West Virginia spring salamander

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West Virginia spring salamander
Scientific classification edit
Kingdom: Animalia
Phylum: Chordata
Class: Amphibia
Order: Urodela
Family: Plethodontidae
Genus: Gyrinophilus
Species: G. subterraneus
Binomial name
Gyrinophilus subterraneus
Besharse & Holsinger, 1977[2]

The West Virginia spring salamander (Gyrinophilus subterraneus) is a species of salamander in the family Plethodontidae. It is endemic to West Virginia, the United States.[1][3]

The salamander is only found in the General Davis Cave in Greenbrier County and lives in cave stream passages with large amounts of decaying organic matter. It is considered endangered.[1]

General Davis Cave forms the downstream end of the 3.5 mi2 Davis Hollow drainage basin. This cave has been purchased by The Nature Conservancy and is closed to the public in order to protect this salamander and a small bat colony.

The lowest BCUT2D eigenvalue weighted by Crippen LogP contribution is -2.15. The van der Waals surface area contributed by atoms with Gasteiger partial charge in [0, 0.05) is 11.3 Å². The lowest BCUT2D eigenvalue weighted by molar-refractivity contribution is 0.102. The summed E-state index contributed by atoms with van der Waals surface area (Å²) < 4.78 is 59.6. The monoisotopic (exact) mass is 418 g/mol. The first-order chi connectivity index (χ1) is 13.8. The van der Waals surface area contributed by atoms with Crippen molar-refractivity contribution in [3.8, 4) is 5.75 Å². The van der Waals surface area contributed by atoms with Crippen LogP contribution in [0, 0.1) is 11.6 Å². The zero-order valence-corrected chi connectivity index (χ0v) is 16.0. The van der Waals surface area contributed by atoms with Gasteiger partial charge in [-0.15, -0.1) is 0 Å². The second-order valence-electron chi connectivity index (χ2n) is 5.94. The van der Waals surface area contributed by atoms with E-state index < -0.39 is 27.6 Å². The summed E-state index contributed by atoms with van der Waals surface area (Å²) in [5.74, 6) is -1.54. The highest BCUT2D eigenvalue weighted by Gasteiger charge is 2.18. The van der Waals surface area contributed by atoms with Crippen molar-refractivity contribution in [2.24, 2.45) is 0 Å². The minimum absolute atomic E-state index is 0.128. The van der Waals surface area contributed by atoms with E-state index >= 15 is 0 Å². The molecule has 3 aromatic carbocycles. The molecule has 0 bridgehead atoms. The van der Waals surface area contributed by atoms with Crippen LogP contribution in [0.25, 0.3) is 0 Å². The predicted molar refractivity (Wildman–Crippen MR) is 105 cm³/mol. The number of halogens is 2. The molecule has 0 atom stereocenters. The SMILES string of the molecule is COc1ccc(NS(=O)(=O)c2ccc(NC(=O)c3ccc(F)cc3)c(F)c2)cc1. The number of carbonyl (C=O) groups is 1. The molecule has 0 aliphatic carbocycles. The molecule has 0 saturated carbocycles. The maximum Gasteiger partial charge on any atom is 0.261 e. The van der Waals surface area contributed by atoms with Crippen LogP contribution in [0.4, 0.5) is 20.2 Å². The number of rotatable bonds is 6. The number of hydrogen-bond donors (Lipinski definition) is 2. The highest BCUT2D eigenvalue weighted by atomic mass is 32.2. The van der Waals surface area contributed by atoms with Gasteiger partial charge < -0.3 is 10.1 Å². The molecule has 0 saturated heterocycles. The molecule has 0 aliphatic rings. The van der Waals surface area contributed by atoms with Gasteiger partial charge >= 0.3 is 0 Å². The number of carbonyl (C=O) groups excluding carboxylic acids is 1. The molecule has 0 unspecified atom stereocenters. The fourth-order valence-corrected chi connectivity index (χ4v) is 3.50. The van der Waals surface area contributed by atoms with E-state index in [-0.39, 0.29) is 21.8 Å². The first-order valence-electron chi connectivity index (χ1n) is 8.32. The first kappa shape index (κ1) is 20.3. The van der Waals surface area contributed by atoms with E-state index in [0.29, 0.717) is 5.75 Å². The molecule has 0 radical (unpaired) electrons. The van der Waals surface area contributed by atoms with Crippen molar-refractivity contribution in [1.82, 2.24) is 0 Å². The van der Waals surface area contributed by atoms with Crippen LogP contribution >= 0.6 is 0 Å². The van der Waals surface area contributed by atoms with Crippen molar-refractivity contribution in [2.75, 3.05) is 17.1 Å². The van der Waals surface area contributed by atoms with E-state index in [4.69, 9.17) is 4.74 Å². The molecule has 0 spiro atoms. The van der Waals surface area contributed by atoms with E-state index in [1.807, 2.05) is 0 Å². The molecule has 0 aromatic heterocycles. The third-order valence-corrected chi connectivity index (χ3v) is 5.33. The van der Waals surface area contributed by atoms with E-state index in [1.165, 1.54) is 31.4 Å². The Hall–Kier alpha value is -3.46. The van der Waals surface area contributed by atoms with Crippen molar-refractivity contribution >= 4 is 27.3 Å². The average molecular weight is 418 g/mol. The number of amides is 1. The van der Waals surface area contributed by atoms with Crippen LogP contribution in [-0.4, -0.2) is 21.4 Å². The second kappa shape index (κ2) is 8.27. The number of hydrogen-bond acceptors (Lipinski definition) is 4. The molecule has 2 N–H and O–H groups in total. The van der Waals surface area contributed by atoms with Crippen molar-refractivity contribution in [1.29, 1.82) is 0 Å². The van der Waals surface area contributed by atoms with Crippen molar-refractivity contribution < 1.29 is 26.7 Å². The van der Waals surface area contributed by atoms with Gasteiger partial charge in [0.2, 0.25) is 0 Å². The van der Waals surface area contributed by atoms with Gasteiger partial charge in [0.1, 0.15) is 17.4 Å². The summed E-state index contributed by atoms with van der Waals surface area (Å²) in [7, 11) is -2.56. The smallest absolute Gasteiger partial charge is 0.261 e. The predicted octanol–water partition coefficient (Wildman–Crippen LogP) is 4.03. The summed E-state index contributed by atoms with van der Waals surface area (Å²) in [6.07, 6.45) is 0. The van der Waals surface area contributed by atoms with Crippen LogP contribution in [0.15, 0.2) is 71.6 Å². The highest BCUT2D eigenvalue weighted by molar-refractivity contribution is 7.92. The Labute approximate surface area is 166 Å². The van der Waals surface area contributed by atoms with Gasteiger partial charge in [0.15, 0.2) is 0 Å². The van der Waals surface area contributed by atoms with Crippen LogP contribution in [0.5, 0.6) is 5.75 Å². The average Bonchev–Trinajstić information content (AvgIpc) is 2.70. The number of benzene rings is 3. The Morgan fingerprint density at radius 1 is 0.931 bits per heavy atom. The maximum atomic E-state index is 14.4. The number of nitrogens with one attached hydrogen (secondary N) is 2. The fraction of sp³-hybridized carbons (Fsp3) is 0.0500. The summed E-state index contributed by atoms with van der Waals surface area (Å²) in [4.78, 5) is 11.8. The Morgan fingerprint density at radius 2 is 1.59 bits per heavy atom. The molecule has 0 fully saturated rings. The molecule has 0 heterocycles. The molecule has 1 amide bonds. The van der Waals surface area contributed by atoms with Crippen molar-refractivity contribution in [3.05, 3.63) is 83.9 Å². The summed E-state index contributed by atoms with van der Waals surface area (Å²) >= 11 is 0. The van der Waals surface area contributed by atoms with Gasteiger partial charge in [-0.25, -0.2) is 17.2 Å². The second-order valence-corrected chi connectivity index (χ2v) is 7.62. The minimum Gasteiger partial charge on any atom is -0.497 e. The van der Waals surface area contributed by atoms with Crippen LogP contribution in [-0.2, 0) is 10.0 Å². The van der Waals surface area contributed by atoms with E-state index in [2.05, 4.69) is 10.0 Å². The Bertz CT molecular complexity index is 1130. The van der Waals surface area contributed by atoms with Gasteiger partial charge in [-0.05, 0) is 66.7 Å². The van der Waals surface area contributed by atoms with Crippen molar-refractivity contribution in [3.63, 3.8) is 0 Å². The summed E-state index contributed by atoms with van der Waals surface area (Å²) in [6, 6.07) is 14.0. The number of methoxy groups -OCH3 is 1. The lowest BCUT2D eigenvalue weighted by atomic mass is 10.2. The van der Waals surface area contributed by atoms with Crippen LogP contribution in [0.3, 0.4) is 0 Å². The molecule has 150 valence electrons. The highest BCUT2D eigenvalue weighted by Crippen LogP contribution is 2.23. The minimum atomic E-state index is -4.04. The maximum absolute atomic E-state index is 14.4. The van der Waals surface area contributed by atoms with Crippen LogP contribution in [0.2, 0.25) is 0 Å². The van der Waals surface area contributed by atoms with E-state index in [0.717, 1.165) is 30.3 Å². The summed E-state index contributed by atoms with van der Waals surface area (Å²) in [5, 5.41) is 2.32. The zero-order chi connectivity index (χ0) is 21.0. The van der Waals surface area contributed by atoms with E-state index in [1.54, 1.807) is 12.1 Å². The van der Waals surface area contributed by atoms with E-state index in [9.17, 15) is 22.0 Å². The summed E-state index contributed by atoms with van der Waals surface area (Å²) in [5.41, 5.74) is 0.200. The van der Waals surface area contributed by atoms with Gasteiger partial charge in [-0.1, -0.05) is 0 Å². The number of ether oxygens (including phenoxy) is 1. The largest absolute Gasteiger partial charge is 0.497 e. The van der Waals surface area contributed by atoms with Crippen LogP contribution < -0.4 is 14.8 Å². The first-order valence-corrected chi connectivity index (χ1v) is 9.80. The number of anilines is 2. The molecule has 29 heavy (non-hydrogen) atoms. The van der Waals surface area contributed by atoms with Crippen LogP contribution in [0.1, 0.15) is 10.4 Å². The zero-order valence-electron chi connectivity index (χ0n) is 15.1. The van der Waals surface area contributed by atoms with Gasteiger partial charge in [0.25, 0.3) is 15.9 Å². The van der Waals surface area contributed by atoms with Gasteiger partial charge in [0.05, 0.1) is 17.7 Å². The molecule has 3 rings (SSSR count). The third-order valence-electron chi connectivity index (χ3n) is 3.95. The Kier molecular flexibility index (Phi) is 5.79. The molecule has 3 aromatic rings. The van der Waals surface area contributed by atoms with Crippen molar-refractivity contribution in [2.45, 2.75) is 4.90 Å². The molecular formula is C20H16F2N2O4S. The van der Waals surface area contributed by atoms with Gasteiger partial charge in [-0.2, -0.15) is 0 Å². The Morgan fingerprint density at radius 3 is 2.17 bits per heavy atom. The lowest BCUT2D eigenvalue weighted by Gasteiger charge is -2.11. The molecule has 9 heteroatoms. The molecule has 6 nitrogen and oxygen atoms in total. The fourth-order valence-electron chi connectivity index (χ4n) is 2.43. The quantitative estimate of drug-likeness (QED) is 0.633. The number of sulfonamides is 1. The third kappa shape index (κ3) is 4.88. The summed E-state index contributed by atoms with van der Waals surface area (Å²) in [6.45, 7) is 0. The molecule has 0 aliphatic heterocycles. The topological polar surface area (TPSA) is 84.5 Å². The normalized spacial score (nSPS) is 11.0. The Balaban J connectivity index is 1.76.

1. ^ a b c Hammerson, G & Beachy, C. (2004). "Gyrinophilus subterraneus". IUCN Red List of Threatened Species. IUCN. 2004: e.T59283A11897278. doi:10.2305/IUCN.UK.2004.RLTS.T59283A11897278.en.
  2. ^ Besharse, J. C.; Holsinger, J. R. (1977). "Gyrinophilus subterraneus, a new troglobitic salamander from southern West Virginia". Copeia. 1977: 624–634. doi:10.2307/1443160. JSTOR 1443160.
  3. ^ Frost, Darrel R. (2015). "Gyrinophilus subterraneus Besharse and Holsinger, 1977". Amphibian Species of the World: an Online Reference. Version 6.0. American Museum of Natural History. Retrieved 13 October 2015.

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